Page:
What the 'dividend cliff' means for investors

Unless Congress acts, the wealthiest taxpayers will see a sudden spike in dividend taxes.

By Kim Peterson Oct 15, 2012 2:24PM
Image: Mature couple calculating expenses -- Abel Mitja Varela, the Agency Collection, Getty ImagesOn Jan. 1, dividend taxes are going up. And they may be going up a lot -- so much so that The Wall Street Journal is calling it the "dividend cliff."

How bad is it? Right now, the maximum dividend tax is 15%, the same rate as long-term capital gains. But for the wealthiest investors -- those making more than $200,000 a year or filing a joint return of $250,000 or more -- that rate could soar to 43.4%.

Those rate increases could kick in if Congress does not act. But there is the very strong likelihood that after the November elections, Congress will extend the current tax system for a year in order to figure out some more sensible changes. Right now, everything is in flux.

Even if Congress does act, the wealthiest investors will still face a new 3.8% surtax on dividends. That came out of President Obama's health care legislation. So even if the low rates are continued, the top dividend tax rate will rise to 18.8%.

Here's one example of how the surtax would work, according to The Journal. Say a married couple jointly reports $400,000 in income, including $160,000 in investment income. Their income is $150,000 above that $250,000 threshold, so the surcharge would apply to that $150,000 amount. They would owe $5,700 more in taxes.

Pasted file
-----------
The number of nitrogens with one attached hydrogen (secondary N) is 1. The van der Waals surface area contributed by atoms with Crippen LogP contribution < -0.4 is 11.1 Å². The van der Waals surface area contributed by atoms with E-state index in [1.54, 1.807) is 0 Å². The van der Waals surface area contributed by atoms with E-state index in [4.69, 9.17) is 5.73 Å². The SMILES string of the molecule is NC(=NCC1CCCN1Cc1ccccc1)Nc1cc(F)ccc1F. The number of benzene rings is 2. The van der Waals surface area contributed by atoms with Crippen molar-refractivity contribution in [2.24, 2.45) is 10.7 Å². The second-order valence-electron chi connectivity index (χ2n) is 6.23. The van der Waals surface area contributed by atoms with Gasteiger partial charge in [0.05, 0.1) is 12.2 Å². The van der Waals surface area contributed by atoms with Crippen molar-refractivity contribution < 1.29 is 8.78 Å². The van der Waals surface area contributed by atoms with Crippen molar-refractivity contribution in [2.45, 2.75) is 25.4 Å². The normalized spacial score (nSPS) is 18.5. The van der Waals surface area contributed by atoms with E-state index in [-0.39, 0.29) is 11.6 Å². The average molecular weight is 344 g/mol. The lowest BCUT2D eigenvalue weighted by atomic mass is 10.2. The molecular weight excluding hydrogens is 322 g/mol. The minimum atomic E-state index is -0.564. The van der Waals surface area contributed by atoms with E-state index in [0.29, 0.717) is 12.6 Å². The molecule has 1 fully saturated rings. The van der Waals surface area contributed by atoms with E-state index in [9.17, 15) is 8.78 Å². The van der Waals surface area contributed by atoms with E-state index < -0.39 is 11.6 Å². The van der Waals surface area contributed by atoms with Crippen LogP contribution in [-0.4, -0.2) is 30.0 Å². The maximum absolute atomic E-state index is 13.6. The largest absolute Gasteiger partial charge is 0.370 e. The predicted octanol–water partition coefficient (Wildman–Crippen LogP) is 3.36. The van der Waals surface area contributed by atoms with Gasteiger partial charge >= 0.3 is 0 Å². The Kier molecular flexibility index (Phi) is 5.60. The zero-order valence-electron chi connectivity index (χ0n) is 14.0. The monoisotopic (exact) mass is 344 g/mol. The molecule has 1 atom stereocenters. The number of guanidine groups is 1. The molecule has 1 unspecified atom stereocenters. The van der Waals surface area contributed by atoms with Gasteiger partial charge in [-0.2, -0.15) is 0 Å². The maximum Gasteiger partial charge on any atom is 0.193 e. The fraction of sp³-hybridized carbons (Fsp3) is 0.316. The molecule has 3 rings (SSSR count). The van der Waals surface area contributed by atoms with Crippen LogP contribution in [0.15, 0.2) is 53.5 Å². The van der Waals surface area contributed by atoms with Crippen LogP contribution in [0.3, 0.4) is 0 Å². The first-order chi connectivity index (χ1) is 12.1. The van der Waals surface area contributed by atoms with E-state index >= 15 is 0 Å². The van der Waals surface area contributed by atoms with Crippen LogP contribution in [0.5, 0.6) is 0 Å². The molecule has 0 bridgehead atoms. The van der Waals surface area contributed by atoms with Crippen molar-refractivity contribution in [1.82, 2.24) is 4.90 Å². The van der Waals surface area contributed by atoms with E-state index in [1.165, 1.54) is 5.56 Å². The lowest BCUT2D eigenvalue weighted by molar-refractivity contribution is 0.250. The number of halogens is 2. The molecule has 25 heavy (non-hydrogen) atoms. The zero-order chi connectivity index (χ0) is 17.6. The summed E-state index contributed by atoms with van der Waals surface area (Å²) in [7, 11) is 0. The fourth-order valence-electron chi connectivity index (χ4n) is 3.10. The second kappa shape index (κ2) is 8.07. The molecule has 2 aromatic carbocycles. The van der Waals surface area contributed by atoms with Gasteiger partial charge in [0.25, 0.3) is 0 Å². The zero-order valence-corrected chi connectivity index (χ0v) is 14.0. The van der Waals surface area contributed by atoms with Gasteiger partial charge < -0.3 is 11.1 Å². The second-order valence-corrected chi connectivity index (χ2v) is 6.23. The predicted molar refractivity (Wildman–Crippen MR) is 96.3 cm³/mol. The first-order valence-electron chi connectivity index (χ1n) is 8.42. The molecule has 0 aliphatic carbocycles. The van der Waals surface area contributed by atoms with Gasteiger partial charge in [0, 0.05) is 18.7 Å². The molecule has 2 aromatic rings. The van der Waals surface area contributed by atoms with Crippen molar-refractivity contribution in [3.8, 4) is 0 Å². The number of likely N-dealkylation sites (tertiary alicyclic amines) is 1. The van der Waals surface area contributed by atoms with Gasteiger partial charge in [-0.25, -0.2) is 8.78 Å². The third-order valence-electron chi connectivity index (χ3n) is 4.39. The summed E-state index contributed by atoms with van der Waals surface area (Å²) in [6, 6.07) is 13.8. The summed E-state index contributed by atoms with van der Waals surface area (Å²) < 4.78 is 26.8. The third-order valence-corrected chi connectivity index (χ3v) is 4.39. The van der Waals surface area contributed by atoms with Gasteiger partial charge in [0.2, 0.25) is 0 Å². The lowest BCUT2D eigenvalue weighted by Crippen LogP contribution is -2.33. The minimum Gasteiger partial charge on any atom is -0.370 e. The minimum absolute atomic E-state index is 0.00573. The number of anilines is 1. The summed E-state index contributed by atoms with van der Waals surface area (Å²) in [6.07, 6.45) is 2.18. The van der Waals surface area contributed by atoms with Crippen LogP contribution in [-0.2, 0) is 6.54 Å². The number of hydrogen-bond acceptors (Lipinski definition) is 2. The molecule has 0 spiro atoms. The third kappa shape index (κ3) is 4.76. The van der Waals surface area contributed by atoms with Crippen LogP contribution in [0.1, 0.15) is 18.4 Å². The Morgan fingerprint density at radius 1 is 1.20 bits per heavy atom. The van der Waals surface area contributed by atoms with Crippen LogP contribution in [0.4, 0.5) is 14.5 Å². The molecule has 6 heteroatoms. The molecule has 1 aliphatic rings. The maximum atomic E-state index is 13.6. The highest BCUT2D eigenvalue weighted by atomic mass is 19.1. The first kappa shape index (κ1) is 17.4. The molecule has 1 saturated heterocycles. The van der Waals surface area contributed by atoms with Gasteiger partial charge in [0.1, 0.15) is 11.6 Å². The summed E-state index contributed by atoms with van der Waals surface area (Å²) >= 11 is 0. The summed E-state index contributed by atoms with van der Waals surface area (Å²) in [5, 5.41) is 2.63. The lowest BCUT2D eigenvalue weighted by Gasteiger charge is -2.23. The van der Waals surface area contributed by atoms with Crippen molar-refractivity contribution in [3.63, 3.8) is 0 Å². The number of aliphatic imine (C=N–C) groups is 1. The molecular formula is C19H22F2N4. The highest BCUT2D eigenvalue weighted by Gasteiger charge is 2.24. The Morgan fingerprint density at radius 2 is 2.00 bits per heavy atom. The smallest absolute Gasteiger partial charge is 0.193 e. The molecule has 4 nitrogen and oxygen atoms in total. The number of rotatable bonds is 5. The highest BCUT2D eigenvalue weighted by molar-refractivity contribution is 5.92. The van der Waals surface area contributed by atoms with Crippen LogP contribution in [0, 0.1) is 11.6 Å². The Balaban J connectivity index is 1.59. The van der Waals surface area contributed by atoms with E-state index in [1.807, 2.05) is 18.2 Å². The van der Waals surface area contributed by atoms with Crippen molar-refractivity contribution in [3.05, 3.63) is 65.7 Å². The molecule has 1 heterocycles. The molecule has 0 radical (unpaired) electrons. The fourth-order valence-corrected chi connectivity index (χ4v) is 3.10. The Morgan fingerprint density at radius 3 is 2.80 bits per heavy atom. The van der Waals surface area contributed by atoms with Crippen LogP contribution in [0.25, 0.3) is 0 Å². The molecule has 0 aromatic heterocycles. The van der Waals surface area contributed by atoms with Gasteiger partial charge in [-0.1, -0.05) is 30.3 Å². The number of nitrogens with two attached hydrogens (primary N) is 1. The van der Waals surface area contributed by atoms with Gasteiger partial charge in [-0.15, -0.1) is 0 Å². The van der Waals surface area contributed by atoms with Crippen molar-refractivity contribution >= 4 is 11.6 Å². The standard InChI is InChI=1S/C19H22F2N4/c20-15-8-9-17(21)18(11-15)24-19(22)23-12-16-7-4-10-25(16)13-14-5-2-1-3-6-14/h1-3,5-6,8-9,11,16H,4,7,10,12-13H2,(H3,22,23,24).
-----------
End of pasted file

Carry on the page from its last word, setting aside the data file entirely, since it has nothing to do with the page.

Wealthiest investors could see dividend tax rates spike if Congress allows dividends to be taxed like ordinary income. In that case, the richest taxpayers could see the dividend rate go to 39.6% plus the 3.8% surtax.

The dividend tax hikes are a huge question mark for companies trying to figure out when to schedule their dividend payouts. Scheduling it before Jan. 1 makes sense, and it really makes no difference to companies financially if they speed up their dividend to meet the deadline, reports Jason Zweig of The Journal.

So expect to see increasing investor pressure on companies to pay out dividends in December instead of January. One company that is so far sticking firm to a January payout is Wal-Mart (WMT), which is holding on to its Jan. 3 payout date, Zweig reports. So far, the retailer shows no signs of moving that date. Other companies, like General Electric (GE), aren't saying what they're going to do.

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Oct 15, 2012 3:17PM
If the Democrats win the Presidency and majority of both Houses you will mot see an extension.
Oct 15, 2012 5:13PM

Ok, lets take a step back on this, and look at how this affects a retiree.  Forget about the wealthy who making over 250K.  Let look at a retired elderly woman who is living on their dividend income of 35,350.  Under the current plan those dividends are taxed at 15% or  approx $5,250.  Under the new plan they are taxed at 25% or $8,750.  Thats is an extra $3,500!  That pretty huge increase.


Correct me if I am wrong but this affects everyone who's income tax bracket is above the 15% and has some sort of dividend income, not just the rich! 


Please dont be fooled by Obama and taxing the rich, he is increasing taxes on everyone who invests.


Lets take a  35 year old tech worker in silicon valley who makes 85,651 and has 20k in dividend investment income.  Instead of paying $3000(15%) in dividen taxes, he would now pay $5,600(28%) an extra $2,600.  Extra cash he may have used to purchase something that would add to the economic growth, but now that purchase is squashed.




Oct 15, 2012 4:55PM